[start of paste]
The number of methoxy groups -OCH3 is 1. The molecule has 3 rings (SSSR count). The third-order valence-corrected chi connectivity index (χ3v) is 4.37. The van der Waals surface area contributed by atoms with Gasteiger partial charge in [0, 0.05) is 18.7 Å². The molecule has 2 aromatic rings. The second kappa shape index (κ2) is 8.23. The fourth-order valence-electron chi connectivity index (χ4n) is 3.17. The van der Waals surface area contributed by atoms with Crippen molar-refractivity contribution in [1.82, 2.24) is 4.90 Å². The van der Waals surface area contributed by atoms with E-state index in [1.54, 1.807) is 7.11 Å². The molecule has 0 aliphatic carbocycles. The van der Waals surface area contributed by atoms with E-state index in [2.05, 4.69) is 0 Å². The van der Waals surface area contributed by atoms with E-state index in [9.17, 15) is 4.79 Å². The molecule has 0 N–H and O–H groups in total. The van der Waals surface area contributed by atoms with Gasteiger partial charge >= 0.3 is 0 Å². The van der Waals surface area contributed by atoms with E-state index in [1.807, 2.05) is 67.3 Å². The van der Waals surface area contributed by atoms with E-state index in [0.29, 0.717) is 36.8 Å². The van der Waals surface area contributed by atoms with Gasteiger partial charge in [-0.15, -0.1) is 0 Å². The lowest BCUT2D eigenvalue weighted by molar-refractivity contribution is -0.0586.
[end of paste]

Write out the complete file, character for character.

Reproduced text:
The number of methoxy groups -OCH3 is 1. The molecule has 3 rings (SSSR count). The third-order valence-corrected chi connectivity index (χ3v) is 4.37. The van der Waals surface area contributed by atoms with Gasteiger partial charge in [0, 0.05) is 18.7 Å². The molecule has 2 aromatic rings. The second kappa shape index (κ2) is 8.23. The fourth-order valence-electron chi connectivity index (χ4n) is 3.17. The van der Waals surface area contributed by atoms with Crippen molar-refractivity contribution in [1.82, 2.24) is 4.90 Å². The van der Waals surface area contributed by atoms with E-state index in [1.54, 1.807) is 7.11 Å². The molecule has 0 aliphatic carbocycles. The van der Waals surface area contributed by atoms with E-state index in [2.05, 4.69) is 0 Å². The van der Waals surface area contributed by atoms with E-state index in [9.17, 15) is 4.79 Å². The molecule has 0 N–H and O–H groups in total. The van der Waals surface area contributed by atoms with Gasteiger partial charge >= 0.3 is 0 Å². The van der Waals surface area contributed by atoms with E-state index in [1.807, 2.05) is 67.3 Å². The van der Waals surface area contributed by atoms with E-state index in [0.29, 0.717) is 36.8 Å². The van der Waals surface area contributed by atoms with Gasteiger partial charge in [-0.15, -0.1) is 0 Å². The lowest BCUT2D eigenvalue weighted by molar-refractivity contribution is -0.0586.